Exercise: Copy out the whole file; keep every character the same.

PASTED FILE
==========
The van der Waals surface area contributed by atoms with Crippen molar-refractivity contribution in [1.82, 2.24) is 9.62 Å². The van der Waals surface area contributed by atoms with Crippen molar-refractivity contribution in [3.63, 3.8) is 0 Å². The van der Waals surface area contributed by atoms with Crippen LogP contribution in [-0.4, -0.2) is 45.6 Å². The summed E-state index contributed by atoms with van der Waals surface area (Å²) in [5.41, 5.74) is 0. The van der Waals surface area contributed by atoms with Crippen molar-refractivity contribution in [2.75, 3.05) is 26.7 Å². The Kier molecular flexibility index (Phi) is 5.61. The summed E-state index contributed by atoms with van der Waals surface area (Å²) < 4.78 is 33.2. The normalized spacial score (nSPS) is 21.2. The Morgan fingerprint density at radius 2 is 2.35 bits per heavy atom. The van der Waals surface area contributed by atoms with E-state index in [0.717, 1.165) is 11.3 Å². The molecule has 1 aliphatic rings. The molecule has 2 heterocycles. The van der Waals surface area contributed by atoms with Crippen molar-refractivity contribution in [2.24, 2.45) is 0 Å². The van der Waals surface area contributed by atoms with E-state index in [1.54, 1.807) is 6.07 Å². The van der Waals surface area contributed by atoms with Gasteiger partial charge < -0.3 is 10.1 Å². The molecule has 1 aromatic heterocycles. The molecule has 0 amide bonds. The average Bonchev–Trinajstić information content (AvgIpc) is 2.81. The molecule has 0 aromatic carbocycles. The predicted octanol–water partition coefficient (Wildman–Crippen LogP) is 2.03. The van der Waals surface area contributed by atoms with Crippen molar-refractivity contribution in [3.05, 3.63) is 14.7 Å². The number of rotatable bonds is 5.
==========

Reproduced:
The van der Waals surface area contributed by atoms with Crippen molar-refractivity contribution in [1.82, 2.24) is 9.62 Å². The van der Waals surface area contributed by atoms with Crippen molar-refractivity contribution in [3.63, 3.8) is 0 Å². The van der Waals surface area contributed by atoms with Crippen LogP contribution in [-0.4, -0.2) is 45.6 Å². The summed E-state index contributed by atoms with van der Waals surface area (Å²) in [5.41, 5.74) is 0. The van der Waals surface area contributed by atoms with Crippen molar-refractivity contribution in [2.75, 3.05) is 26.7 Å². The Kier molecular flexibility index (Phi) is 5.61. The summed E-state index contributed by atoms with van der Waals surface area (Å²) < 4.78 is 33.2. The normalized spacial score (nSPS) is 21.2. The Morgan fingerprint density at radius 2 is 2.35 bits per heavy atom. The van der Waals surface area contributed by atoms with E-state index in [0.717, 1.165) is 11.3 Å². The molecule has 1 aliphatic rings. The molecule has 2 heterocycles. The van der Waals surface area contributed by atoms with Crippen molar-refractivity contribution in [2.24, 2.45) is 0 Å². The van der Waals surface area contributed by atoms with E-state index in [1.54, 1.807) is 6.07 Å². The van der Waals surface area contributed by atoms with Gasteiger partial charge < -0.3 is 10.1 Å². The molecule has 1 aromatic heterocycles. The molecule has 0 amide bonds. The average Bonchev–Trinajstić information content (AvgIpc) is 2.81. The molecule has 0 aromatic carbocycles. The predicted octanol–water partition coefficient (Wildman–Crippen LogP) is 2.03. The van der Waals surface area contributed by atoms with Crippen molar-refractivity contribution in [3.05, 3.63) is 14.7 Å². The number of rotatable bonds is 5.